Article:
Left-handed pitchers Blake Snell and Jordan Montgomery entered the offseason as two of baseball's premier free agents in this class. In the early stages of the offseason, top Red Sox brass had hinted at making some big splashes following the club's three last place divisional finishes in the previous four seasons.
With high expectations in mind, fans anticipated the team to be competitive in bidding for the top of the line talent. Instead, the Red Sox have become known as the "interest kings", being linked to a litany of free agents but seemingly never forking up the money to close the deal.
Both Snell and Montgomery remain unsigned, and both are represented by agent Scott Boras, a notorious eleventh hour operator. Even with their services still available, Red Sox fans can add the pair to Boston's ever-growing "interest kings" roster.
On Saturday morning, Alex Speier of the Boston Globe reported that "every indication remains that the Sox won't be pursuing long-term deals" with the southpaws. On Sunday morning, Ken Rosenthal of The Athletic further pushed this narrative, "going in-depth on how unlikely Boston is to shell out cash for Montgomery, specifically." Speier and Rosenthal's reporting aren't exactly groundbreaking revelations, as they are merely confirming what any sane Boston fan has already concluded from observing this offseason.
At last weekend's Red Sox Winter Weekend, president and CEO Sam Kennedy stated the he expects the Red Sox' payroll to be lower in 2024 than it was in 2023. The Red Sox payroll for 2023 came out to approximately $225 million, while their current 2024 payroll projects at $180 million.
Boston's insistence on capping spending is frustrating given that the team is still $61 million short of the first competitive balance tax (CBT) threshold for 2024. The competitive balance tax for 2024 is set at $237 million.
If the Red Sox exceed that mark in payroll, then they would have to pay a "luxury tax" in additional to their payroll amount. In 2024 the highest-paid starting pitcher is Max Scherzer, while earn a shade over $43.3 million.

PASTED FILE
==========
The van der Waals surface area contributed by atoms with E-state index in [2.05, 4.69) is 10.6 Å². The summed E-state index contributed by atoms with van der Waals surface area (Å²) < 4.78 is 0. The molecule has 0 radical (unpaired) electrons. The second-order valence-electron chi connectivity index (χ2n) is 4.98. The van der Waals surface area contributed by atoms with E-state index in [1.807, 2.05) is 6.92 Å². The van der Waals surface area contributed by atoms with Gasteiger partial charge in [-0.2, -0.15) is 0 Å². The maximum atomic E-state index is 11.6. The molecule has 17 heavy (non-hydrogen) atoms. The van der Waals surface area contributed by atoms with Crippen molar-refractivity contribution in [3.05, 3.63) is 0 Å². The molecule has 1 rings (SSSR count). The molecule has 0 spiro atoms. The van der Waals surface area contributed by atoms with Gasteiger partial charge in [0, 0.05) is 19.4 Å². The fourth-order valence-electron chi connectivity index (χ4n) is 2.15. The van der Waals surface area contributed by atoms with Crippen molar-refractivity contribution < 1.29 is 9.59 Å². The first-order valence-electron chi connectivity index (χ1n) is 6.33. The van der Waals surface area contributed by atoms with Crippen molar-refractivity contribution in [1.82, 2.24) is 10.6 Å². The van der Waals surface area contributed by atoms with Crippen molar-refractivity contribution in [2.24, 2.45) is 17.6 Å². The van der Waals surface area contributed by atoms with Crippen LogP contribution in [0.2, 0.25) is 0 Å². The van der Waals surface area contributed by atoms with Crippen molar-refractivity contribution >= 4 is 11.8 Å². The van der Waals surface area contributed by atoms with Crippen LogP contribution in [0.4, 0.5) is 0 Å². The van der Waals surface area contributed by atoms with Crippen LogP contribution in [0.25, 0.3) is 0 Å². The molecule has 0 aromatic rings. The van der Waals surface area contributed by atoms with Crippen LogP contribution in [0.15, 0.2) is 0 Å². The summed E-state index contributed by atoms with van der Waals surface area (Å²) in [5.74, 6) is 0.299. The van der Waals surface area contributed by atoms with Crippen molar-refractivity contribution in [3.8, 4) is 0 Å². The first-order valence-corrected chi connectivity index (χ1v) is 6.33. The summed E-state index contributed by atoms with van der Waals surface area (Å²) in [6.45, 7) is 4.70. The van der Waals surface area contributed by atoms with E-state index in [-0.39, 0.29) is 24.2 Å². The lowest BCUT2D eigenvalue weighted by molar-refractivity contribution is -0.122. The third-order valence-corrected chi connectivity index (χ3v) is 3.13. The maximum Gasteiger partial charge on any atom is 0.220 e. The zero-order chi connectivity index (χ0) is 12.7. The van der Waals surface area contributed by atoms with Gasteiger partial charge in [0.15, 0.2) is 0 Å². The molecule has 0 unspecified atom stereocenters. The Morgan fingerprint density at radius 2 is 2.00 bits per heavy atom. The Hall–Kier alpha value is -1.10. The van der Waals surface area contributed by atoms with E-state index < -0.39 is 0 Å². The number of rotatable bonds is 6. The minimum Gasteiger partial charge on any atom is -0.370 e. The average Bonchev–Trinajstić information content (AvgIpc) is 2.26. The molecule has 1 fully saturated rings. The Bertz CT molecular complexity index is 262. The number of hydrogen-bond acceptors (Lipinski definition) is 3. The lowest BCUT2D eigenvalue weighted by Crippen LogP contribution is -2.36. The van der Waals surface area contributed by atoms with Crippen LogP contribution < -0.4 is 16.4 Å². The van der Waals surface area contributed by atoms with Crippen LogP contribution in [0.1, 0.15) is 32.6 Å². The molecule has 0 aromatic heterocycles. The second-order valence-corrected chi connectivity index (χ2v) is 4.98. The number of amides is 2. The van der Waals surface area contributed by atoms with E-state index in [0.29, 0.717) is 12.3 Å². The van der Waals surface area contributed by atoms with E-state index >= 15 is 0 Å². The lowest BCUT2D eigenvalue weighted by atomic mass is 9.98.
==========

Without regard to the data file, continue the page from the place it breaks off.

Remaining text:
So even if the Red Sox made Snell or Montgomery the highest-paid pitcher in baseball, they could still have $17 million of space prior to surpassing the first CBT threshold. Mathematically, the Red Sox could easily afford one of the two without incurring any non-payroll financial hits. Ownership is cheaping out, make no mistake about it.
Earlier this offseason, Montgomery had given some hope to Boston fans as he moved to the city while his wife completed a dermatology residency at an area hospital. Montgomery was also working through his offseason program at nearby Boston College. The South Carolina native greatly enhanced his free agency stock during the Texas Rangers' title run, posting a 3-1 record with a 2.90 ERA and 17 strikeouts across six postseason appearances.
Meanwhile, Snell collected his second Cy Young Award in 2023, becoming only the seventh pitcher in MLB history to win the award in both the American League and National League (Snell won the AL Cy Young with the Tampa Bay Rays in 2018). Snell has reportedly only received one offer in free agency: a five-year, $150 million deal from the New York Yankees.
With their current roster, Boston's current rotation projects as Brayan Bello, Kutter Crawford, Lucas Giolito, Nick Pivetta, and Garrett Whitlock. Right-hander Tanner Houck could feature in either a starting or bullpen role.
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